India and Pakistan find themselves agreeing on the crisis in the Maldives

Pakistan has said that it would adhere to the principles of the United Nations on the Maldives crisis, contrary to the stand taken by ally China and similar to the one taken by India

Photo courtesy: Twitter/@pid_gov
Photo courtesy: Twitter/@pid_gov

Dhairya Maheshwari

Pakistan Prime Minister Shahid Khaqan Abbasi has refused to side with the administration of Maldives’ President Abdulla Yameen over the ongoing political turmoil on the island nation, firmly stating that Islamabad would adhere to the principles of the United Nations, Pakistani media is reporting.

Maldives President Abdulla Yameen’s special envoy, foreign minister Dr Mohamed Asim, began his three-day visit to Pakistan on Friday in a bid to solicit international support from the government in the wake of Maldives’ Supreme Court ruling on Feb 1 reinstating Opposition MPs convicted of terrorism charges, including former President Mohamed Nasheed.

Asim was scheduled to visit India on Feb 8, but the Indian leadership refused to give him a time citing “scheduling issues.”

Abbasi’s statement, reported in the Pakistani media on Saturday, is expected to further isolate the Yameen regime, which has been pulled up the United States, United Kingdom, United Nations and India over its refusal to abide by the rule of law.

Only China so far has been standing with the Yameen administration, advising against any foreign intervention after news reports that India was readying troops for ground operations in the SAARC country.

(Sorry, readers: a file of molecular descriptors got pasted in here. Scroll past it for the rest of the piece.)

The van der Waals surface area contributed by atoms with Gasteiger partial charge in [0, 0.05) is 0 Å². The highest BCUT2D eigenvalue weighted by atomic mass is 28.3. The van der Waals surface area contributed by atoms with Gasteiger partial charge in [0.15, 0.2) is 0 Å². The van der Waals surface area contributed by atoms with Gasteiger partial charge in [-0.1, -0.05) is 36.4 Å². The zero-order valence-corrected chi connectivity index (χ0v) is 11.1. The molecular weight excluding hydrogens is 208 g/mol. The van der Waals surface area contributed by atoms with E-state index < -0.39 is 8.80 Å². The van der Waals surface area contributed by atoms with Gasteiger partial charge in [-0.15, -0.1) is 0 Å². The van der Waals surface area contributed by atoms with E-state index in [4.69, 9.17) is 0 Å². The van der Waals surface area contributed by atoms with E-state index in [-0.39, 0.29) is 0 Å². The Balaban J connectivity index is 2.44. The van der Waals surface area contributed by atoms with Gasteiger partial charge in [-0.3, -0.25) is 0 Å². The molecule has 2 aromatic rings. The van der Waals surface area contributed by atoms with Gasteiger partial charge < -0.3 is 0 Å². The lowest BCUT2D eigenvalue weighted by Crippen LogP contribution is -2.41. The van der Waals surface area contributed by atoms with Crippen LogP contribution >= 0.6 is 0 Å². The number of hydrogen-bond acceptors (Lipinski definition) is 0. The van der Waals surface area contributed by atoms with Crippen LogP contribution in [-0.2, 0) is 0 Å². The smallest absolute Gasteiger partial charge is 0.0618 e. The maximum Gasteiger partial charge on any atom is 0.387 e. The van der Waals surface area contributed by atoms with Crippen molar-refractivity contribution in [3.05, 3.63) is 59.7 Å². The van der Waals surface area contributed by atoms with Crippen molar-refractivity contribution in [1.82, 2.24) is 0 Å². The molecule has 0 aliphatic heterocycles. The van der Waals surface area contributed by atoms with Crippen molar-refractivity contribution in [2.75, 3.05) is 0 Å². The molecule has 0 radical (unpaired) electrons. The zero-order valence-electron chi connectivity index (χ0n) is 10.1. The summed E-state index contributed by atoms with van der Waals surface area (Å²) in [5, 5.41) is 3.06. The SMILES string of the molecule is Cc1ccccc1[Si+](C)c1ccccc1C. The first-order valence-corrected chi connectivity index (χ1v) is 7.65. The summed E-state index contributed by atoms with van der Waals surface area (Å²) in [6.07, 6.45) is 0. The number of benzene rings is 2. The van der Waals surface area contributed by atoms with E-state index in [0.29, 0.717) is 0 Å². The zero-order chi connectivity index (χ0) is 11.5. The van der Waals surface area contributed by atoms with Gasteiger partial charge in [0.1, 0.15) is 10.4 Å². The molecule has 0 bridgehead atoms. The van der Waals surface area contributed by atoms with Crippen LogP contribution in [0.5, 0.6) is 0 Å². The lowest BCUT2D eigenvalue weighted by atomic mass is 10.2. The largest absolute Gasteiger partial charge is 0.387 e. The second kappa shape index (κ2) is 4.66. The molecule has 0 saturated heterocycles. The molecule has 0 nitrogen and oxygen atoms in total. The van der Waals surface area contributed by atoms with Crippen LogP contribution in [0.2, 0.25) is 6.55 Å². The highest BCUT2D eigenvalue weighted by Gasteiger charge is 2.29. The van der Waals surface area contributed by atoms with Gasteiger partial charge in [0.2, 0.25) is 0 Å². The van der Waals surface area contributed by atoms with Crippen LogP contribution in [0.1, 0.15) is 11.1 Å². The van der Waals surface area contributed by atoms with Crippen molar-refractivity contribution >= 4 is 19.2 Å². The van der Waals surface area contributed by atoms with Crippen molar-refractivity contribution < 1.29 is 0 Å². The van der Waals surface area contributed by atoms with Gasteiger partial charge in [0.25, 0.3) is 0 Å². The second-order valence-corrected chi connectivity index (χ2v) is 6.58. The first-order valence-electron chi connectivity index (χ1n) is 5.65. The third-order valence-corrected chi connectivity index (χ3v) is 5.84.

"The international community shall play a constructive role on the basis of respecting the sovereignty of the Maldives, instead of further complicating the situation," Chinese Foreign Ministry spokesman Geng Shuang said on Wednesday. Shuang further blasted ex-President Nasheed for his remarks which accused China of backing the beleaguered regime.

The Maldives announced on Wednesday that it would send its economic development minister Mohamed Saeed to China, while fisheries minister Mohamed Shainee embarked on a trip to Saudi Arabia, as part of the same outreach programme.

The crisis in the Maldives has put India and China on opposite sides of the fence. India’s former foreign secretary Kanwal Sibal has remarked that India wouldn’t want a “foreign power” like China to be entrenched in the Maldives.

“China was trying very hard to take control over one of the islands in the archipelago. Although they have been maintaining that the island was meant for commercial development and the interest was purely economic, the fact of the matter remains that there is a geostrategic objective behind it,” Sibal had earlier this week told National Herald.

“The Maldives is already a crucial part of China’s Belt and Road Initiative. China needs staging points in the Indian Ocean and Maldives is important in that regard.”

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